Thursday, May 31, 2012

A Eulogy for Aunt Betsy

Delivered at the crematorium service, Banbury, Oxfordshire
28 May 2012

I can count on two hands the number of times Aunt Betsy and I met. The last time was June 2006, when Sara and I stopped by Charlbury at the end of our European travels.

I remember colors—and I remember flowers. The garden on Enstone Road was in full blossom. I remember Aunt Betsy taking great joy in pointing out every flowering and fruiting plant to me, to Sara, to Tiffany, and to Fenton—right before we nearly trampled half of the greenery in an energetic water-gun battle. And I remember Sara and Betsy pitting plums on the lawn, Betsy dressed in a pair of brightly colored patchwork pants. Do you remember those, too?

Flowers—and colors.

When I told my mother about Betsy's death, she gave a sigh of sorrow, then said, "She was my favorite of your father's relatives." She's said that before—perhaps because Betsy smiled more than many in the Tyler clan; perhaps because Betsy, like my mother, had a colorful personality.

Colors—and flowers.

In the near-sleepless hours of crossing The Pond this morning, I have wondered about colors—and flowers. We receive the most vibrant colors in this world from the most passing things: brilliant orange in the sunset, brightest green just after a rain, regal purple in an iris, softest red in a rose. The boldest rainbow comes to us through the frailest of creatures. Yet, there they are: breathtaking, lovely, desirable.

I have a deep and abiding suspicion that our Creator teaches us the most important lessons parabolically, only with the passing of seasons, only with the passing of life.

As a gardener now myself, I have learned to mourn only softly the passage of the iris, the fading of the day-lily. They will rise again when the sun next shines with a lengthening day. We will see their color again, perhaps more brilliantly for the ordeal of winter that waits between.

This I believe: the resurrection of Christ promises a new season. The bulbs of death shall burst open; the flowers of hope shall blossom; the colors of life shall spring again. They must, for that is why they were created, and the Son will shine again with a lengthening day.

~ emrys

Monday, May 21, 2012

Automotive Arthritis

I am blessed with many relationships with elderly people. I am continually amazed by their wisdom, their depth of experience, and their ability to taste joy in histories well salted with suffering. I also listen to my share of medical woes, and hear my share of complaints about the physical effects of aging.

I know that when it rains, or when the barometric pressure drops quickly enough, millions of people will feel it in their joints. Some will complain, some will take more medication, and some will just get on with the day. Most, however, will have a moment, rising from bed, when the heart is ready but the hips, knees, and ankles just won't do their job.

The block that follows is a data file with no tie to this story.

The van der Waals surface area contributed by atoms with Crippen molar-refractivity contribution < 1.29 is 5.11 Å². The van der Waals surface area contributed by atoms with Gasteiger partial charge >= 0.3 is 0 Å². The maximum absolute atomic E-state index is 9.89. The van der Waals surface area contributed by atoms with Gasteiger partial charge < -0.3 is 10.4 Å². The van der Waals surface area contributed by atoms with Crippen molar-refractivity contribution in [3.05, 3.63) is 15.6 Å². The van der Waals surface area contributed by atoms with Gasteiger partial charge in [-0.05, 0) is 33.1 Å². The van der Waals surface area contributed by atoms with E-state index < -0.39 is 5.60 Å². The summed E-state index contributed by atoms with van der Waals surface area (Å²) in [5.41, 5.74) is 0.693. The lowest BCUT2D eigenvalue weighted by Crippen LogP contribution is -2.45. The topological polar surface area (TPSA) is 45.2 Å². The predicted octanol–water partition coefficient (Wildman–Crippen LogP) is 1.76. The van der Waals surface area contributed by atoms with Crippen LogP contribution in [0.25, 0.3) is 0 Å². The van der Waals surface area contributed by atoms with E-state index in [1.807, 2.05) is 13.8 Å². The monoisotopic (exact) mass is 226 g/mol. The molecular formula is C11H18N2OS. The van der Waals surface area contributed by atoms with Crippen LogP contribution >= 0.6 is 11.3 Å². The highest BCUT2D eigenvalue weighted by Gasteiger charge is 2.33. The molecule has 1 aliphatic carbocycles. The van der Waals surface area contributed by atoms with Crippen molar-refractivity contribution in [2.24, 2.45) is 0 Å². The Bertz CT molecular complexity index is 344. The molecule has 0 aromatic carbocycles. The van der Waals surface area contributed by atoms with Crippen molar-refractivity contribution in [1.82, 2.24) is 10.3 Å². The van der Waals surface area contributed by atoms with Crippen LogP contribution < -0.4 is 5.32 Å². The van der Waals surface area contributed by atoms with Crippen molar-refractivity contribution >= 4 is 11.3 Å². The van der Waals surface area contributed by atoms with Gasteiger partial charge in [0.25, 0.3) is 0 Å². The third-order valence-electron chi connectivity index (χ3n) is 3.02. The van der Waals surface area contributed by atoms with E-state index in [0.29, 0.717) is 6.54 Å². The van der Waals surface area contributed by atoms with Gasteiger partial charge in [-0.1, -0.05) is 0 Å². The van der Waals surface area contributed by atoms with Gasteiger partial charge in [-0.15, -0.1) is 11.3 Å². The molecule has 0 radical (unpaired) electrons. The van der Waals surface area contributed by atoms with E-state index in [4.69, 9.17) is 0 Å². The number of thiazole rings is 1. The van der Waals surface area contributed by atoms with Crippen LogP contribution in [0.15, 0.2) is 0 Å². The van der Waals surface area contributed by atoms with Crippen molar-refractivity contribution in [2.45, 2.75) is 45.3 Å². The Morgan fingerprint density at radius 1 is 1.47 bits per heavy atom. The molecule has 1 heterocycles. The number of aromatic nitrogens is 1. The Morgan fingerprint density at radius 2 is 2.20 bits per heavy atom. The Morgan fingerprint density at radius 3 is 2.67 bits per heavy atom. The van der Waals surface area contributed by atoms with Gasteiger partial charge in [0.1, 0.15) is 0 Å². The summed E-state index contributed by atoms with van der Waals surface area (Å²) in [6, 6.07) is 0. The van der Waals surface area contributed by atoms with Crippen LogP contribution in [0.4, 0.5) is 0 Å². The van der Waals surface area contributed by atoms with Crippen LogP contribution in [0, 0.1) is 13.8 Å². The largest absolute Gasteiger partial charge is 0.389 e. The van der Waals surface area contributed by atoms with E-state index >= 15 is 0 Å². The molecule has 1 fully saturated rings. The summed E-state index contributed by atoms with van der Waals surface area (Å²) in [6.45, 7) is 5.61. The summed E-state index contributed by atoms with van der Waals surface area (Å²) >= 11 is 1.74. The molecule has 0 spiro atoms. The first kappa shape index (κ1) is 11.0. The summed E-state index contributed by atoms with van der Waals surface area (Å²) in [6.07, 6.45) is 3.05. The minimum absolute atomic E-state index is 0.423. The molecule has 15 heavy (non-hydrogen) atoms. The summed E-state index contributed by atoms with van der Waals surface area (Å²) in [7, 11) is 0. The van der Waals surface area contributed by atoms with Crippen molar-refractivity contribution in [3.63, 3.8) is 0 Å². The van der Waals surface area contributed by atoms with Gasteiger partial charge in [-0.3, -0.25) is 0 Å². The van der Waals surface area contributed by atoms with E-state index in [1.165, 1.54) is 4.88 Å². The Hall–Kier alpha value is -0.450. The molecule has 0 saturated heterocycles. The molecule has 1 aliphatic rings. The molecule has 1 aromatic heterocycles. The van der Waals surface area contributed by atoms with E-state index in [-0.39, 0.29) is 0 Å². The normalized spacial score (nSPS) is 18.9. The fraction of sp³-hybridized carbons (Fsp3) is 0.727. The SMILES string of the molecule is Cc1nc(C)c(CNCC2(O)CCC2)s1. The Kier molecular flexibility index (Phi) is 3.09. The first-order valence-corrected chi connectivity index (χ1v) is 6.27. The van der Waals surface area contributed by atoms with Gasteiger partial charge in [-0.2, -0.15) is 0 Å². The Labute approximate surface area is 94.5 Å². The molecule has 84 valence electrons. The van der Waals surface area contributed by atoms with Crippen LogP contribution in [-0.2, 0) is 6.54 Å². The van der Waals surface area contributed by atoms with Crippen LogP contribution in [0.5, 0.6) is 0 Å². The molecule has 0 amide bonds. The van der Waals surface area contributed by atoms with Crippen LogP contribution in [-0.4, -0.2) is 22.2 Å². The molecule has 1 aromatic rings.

I have recently discovered this phenomenon occurs not just in humans, but in automobiles as well.

When it rains, our dear, dependable, 1997 Mazda often requires one or two minutes of key-turning to get its four pistons to fire up. It does not even have to rain on the car; it may be sitting in the carport. But apparently the 100% humidity in the air affects the ignition system, making response time sluggish.

Last week it rained for two days straight. And the Mazda, back-up car that it has become, sat undriven in the carport. On the third day Sara went to drive it and it would not start. Ruh-ruh-ruh-ruh-ruh, the cranking of the starter, with the occasional shudder of a few random firings--then nothing. So we let it sit.

The next day was warm and sunny. I pushed the Mazda out into the sun, opened the hood, and let it bask. Later that day, Sara started it up with no problem. I had begun to fear that its problem was progressive, and that we'd finally lost the car that has given us over 180,000 miles. But not yet.

When it rains, though, we will have to get the Mazda up from its sleep, massage the joints, and get it moving, lest we find it useless again after a rainy spell. It may be rusted, it may be well-worn with miles and adventures, and it may get a little stiff now and then. But with a little more attention, the Mazda will keep on keepin' on.

~ emrys

Monday, May 07, 2012

The Little Laundress

Today, I'm working on laundry.  G has gotten very helpful on the laundry front and loves to help load the washer and the dryer.  Helps to put the soap in the washer and haul laundry baskets that are as big as she around the house.

This afternoon, I was cleaning up the kitchen from a baking project.  I realized she had been in the bath/laundry room for a while and I wasn't sure what was up.  So I went to check it out and this is what I found and the explanation I got:

A little while later, the dryer was silent. I heard a noise in the bathroom that was the distinct "thump" of little crocs hitting the side of the washer and managed to catch this:

It was soon followed by "Mommy, I need you to come help me!".  Ok, kiddo, I'll come help you.  So I save this for family history - that there was a day, in May of 2012 when my daughter enjoyed doing laundry. And I have to say, I sure don't mind doing laundry with a little helper like this!